Last Updated on May 6, 2015, by eNotes Editorial. Word Count: 438
From the Rising of the Sun is a meditation on the role of the poet and his doubts about the power of his vocation. It is as if he distrusts his facility with words and is resentful of the poetic flowering of language he finds difficult to control. In an interview, Miosz observed that he regards himself as a “medium” for poetry, “but a mistrustful one.”
As part 2 of the poem suggests, the poet’s first love is for nature, for the naturalist who can lose himself in the bounty of his environment—a cheerful contrast to the brooding, self-aware poet. Poetry requires memory, a recalling of often painful, destructive experiences, and an examination of nature itself, which destroys the boy’s innocence in its merciless exposure of the way nature’s creatures prey upon one another. The images of life consuming itself are what the poet can hardly bear and what make him call it “impossible.” Only by not dwelling on this aspect of life can he bear to go on.
The poet in From the Rising of the Sun is a displaced figure, not really at home in his California setting and unable to return home to the Lithuania he can only imagine as it once had been. He cannot purge himself of his experience so as to relive the past innocently; consequently, there is a bitter, harsh tone to many of the poet’s reflections. The compensating factor is that no element, either of the poet’s life or of human civilization, is truly lost. It is all potentially, at least, reclaimable—a concept the poet develops in his use of the term apokatastasis—first promulgated by Origen (185?-254?), a father of the Christian church who believed it was possible to restore or reinstate the world as it was before Original Sin. In the poem, this is not so much a religious notion as it is a metaphysical conceit—that there might come an end of time that could serve as a redemption of time, a recovery of the past in a cleansed form.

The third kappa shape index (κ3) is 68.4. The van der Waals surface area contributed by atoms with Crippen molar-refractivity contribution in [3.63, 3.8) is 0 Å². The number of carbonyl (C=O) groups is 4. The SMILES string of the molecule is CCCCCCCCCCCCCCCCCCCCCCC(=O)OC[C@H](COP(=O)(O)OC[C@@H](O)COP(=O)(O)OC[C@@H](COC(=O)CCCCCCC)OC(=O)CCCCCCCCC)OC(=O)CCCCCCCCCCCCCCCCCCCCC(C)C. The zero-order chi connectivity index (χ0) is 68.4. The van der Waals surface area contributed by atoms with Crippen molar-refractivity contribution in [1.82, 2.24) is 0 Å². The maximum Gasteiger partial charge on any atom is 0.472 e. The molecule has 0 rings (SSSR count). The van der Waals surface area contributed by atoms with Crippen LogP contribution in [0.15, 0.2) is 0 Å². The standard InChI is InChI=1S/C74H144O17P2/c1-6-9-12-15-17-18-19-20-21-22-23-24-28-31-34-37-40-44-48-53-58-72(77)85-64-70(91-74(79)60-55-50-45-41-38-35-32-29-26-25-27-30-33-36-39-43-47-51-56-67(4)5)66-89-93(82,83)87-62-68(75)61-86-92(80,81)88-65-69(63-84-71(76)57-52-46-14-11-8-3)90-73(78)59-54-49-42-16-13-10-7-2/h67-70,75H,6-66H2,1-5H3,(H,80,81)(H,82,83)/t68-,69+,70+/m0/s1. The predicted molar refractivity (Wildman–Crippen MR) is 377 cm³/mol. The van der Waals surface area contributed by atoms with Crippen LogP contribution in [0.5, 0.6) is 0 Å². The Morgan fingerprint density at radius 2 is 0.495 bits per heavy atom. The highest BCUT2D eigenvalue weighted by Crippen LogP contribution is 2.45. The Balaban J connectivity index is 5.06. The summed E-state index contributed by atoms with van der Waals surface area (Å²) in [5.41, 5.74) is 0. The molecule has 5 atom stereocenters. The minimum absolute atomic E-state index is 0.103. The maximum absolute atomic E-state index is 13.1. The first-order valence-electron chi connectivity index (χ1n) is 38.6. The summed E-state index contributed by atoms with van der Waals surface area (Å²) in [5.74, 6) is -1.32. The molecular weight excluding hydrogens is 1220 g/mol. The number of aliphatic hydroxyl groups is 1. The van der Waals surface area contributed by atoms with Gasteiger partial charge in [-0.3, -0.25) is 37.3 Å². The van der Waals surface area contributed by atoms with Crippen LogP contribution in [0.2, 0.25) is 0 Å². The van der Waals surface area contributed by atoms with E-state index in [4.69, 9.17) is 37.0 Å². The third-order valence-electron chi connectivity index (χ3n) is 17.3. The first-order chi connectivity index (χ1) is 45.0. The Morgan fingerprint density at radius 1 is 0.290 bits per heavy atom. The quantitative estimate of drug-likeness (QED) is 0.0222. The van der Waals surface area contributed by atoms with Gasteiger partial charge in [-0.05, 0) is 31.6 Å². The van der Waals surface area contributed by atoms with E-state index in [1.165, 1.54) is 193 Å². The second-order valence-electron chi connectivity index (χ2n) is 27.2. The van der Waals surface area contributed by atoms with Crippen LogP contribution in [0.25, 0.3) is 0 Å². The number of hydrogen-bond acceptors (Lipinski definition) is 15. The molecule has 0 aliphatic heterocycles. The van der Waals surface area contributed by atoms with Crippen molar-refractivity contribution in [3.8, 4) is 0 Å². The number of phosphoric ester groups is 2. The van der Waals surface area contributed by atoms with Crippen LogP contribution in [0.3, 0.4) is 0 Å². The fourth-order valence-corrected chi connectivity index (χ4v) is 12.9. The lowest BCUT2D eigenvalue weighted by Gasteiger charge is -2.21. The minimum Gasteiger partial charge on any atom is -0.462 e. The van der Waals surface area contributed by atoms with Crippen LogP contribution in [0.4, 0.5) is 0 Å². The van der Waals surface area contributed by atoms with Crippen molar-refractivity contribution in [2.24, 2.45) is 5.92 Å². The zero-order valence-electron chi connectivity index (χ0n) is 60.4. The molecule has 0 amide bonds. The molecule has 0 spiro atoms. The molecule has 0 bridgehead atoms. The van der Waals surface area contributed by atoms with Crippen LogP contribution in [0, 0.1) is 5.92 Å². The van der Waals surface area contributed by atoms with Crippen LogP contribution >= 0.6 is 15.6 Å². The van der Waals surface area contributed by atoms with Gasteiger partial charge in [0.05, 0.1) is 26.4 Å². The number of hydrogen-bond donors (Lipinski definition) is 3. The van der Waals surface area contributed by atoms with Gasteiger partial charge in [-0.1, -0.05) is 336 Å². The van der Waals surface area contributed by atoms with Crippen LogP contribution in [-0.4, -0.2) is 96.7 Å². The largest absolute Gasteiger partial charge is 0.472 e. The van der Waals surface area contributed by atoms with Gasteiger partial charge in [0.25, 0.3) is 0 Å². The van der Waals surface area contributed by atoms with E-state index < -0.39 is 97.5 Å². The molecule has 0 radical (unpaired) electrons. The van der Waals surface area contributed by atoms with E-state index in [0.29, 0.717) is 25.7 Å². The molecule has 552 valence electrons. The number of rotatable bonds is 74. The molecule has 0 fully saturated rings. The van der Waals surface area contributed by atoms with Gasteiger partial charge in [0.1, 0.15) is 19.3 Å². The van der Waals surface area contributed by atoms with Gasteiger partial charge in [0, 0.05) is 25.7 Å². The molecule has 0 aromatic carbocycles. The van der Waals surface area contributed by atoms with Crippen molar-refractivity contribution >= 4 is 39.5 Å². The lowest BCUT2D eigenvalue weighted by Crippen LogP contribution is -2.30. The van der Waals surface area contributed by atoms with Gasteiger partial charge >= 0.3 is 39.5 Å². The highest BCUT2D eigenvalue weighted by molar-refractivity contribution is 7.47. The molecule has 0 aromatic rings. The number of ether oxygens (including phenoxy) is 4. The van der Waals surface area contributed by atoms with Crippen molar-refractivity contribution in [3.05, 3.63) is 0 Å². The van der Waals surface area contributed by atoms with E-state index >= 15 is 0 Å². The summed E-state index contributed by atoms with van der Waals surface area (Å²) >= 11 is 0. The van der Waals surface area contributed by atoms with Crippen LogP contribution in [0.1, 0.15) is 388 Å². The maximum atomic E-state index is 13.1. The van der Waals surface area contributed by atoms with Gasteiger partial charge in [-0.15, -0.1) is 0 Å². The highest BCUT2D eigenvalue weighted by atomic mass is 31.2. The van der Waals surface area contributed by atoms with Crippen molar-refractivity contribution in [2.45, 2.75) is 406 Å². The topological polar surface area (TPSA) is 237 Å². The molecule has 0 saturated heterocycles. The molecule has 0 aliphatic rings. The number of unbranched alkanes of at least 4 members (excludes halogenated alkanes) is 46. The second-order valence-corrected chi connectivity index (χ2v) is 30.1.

The idea of redemption is not endorsed by the poem. Indeed, at the end the poet convicts himself of a lack of faith, again emphasizing his ambivalence about his poetic vocation. Poetry has provided him with a conception of a better world, yet he finds it difficult to rise to the occasion of that conception, and he imagines that even should this restored world come to pass, he would be judged wanting, convicted for his despair, rejected because, finally, he could not understand the very world that would fulfill his dreams.
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